Cork County’s “Rebel County” moniker dates as far back as the 15th century, to the War of the Roses. More recently, however, Ireland’s second city has emerged as one of the top destination spots for tourists since it was named the European Capital of Culture in 2005. Contemporary glass-and-steel offices and luxury condominiums now adorn the banks of the River Lee. Art galleries, performing arts festivals, bars and shops abound, and restaurants and local food producers have come into their own to make Cork a foodie paradise. A lot has certainly changed since my now husband, Ber Murphy, first brought me back to meet his family in 1989!
Ber is a Cork Man, born and bred, and I have been lucky enough to come to know his hometown over the past 20-plus years through his eyes. Isn’t he delicious? But I digress.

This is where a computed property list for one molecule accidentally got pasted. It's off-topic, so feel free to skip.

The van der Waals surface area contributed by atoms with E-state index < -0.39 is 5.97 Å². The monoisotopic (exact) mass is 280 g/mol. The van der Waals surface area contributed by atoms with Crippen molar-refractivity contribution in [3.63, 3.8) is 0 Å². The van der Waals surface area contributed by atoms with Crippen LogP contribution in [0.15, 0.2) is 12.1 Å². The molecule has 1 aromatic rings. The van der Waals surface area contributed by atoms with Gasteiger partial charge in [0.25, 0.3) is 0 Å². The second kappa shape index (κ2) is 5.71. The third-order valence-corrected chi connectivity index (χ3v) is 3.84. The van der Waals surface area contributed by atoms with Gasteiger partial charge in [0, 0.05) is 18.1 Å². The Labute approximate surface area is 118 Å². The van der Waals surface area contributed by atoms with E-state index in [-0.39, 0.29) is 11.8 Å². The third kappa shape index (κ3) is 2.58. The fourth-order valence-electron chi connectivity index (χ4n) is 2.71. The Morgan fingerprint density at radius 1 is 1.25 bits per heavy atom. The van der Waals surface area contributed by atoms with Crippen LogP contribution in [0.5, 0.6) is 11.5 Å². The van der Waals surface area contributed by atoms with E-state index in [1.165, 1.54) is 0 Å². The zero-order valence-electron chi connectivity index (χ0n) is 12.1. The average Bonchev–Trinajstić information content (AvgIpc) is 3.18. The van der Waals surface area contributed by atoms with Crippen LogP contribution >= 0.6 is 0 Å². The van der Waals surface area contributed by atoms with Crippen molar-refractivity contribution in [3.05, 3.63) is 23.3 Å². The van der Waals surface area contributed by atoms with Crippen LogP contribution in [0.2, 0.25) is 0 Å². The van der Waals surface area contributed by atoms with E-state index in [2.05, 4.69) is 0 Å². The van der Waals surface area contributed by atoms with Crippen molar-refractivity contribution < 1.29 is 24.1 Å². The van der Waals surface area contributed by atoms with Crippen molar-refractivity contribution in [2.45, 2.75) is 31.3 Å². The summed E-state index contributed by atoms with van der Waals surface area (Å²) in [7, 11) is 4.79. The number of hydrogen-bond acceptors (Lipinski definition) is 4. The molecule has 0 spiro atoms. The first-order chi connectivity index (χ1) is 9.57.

One of the first things you’ll notice if you’re ever lucky enough to visit Cork is that— despite unfair comparisons to its brasher, bolder sister-city, Dublin—the city exudes an unshakeable self-confidence and an identity all its own. From the unique singsong cadence of the Cork accent to the brain-teasing local slang, from its vibrant rebel history to its rich musical and literary roots, this is a place that, for many reasons, calls to me.